A look inside a shrike biologist’s toolkit

By Hazel Wheeler

There are many tools that are useful to a shrike biologist during the fi eld season: a good pair of binoculars to spot birds in large tracts of open alvar or pastureland; a spotting scope to get a closer look at their legs to see any bands; and a saint-like level of patience while you watch a bird perching motionless, waiting for it to move, so you can see its bands or follow it to its nest, which you’re sure is around somewhere, if the bird would just move…

These are the tools that help you when you’re working on the observational side of the shrike recovery program. However, there’s a whole other kit that’s needed when you’re doing hands-on work with the birds, especially when getting conservation-bred shrikes ready for release, and these tools range from highly specialized to the surprisingly mundane.

Skill, precision, and a carefully stocked toolkit are necessities for shrike biologists in the field. Photo credit: VIncent Luk/Evermaven


On the ‘highly specialized’ side, there are the tools that are needed to attach the metal bands to the birds, such as the special banding pliers that close the band tightly without threat of pinching a bird’s leg. We also use a special gauge to measure a bird’s leg to see what size of band it should wear. You want a band that is big enough to move freely, but not so big that it could slip over the foot and cause an injury, and the leg gauge is an invaluable tool to find the proper size.

It takes nimble fingers to carefully handle the bird while taking body measurements. Photo credit: VIncent Luk/Evermaven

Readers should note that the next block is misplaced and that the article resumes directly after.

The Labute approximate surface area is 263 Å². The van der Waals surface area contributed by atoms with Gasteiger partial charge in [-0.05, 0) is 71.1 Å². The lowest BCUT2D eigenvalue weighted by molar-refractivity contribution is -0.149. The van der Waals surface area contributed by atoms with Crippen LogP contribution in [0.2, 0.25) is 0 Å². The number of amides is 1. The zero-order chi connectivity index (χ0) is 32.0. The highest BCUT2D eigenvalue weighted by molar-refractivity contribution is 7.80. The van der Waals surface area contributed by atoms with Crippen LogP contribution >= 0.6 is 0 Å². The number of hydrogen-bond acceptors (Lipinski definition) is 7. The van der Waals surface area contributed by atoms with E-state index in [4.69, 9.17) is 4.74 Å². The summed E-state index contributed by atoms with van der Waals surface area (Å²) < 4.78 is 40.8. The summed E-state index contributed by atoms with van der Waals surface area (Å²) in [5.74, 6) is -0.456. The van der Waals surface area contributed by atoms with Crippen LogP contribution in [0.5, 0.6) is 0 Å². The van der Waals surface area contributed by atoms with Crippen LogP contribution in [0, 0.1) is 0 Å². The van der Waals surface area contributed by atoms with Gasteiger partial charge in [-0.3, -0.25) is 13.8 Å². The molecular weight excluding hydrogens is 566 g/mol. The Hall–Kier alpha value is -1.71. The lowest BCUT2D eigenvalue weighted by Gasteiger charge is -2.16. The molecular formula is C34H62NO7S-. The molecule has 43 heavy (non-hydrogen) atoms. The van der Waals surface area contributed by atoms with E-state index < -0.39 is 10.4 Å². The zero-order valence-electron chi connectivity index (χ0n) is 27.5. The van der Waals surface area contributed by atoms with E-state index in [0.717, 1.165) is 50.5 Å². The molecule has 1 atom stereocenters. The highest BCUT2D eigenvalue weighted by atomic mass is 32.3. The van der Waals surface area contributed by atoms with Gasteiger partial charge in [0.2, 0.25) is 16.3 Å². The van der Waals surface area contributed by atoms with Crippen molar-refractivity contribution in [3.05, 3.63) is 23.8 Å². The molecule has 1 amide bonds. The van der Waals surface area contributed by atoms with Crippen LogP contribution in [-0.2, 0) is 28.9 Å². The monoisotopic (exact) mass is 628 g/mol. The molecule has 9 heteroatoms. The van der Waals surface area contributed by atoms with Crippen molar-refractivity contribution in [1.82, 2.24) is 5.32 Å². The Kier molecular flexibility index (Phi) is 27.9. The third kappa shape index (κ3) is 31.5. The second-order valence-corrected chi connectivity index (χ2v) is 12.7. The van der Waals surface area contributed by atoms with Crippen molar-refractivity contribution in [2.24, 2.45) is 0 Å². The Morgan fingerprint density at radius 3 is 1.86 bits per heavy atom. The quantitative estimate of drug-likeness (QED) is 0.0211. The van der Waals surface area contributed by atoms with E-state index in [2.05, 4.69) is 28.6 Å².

Whenever we handle a bird, however, we measure a lot more than just the width of the leg. We collect as much data as we can from each bird, often using a set of digital callipers to get accurate measures of the length and width of leg bones, and bill height, width, and depth. Data goes into a federal government database, where all Canadian banders submit records for the birds they handle, creating a vast repository of bird measurements over time. Darwin would be pleased.

And now we get to the mundane. Did you know, for example, that my banding kit includes a full rainbow of Sharpie markers? We put colour bands on the birds so we can ID them in coming years, but colouring our bird’s feathers with Sharpies off ers a much more visible, albeit temporary, way for our fi eld teams to tell birds apart when they are being held in large cages at our fi eld sites prior to release. Th ere can be up to 12 birds in a cage, so looking for “purple head” or “red breast” is much faster than looking for leg bands every time.

A repurposed toilet paper roll makes a great shrike scale. Photo credit: VIncent Luk/Evermaven


The most mundane tool that we use may also be one of the most important: a toilet paper tube. Staple one end shut, poke some air holes, et voila, you have a perfect little shrike holder! Putting a bird in a tube can help to calm it while you take your measurements and apply bands, and it also quite handily removes the threat of bites, which is something not to be taken lightly when handling shrikes.

Which brings us to the one last item that is of the utmost importance in any shrike banding kit: Bandaids. Lots and lots of Bandaids.


Hazel Wheeler

Hazel Wheeler

Lead Biologist – Eastern Loggerhead Shrike Recovery Program

Hazel manages all aspects of our shrike recovery program, from captive breeding and release, field surveys, and landowner relationships in Ontario, to building partnerships with shrike researchers in the US to work towards species recovery throughout North America. Hazel has been working with at-risk birds for over a decade, including a Master’s degree studying the habitat of the chimney swift.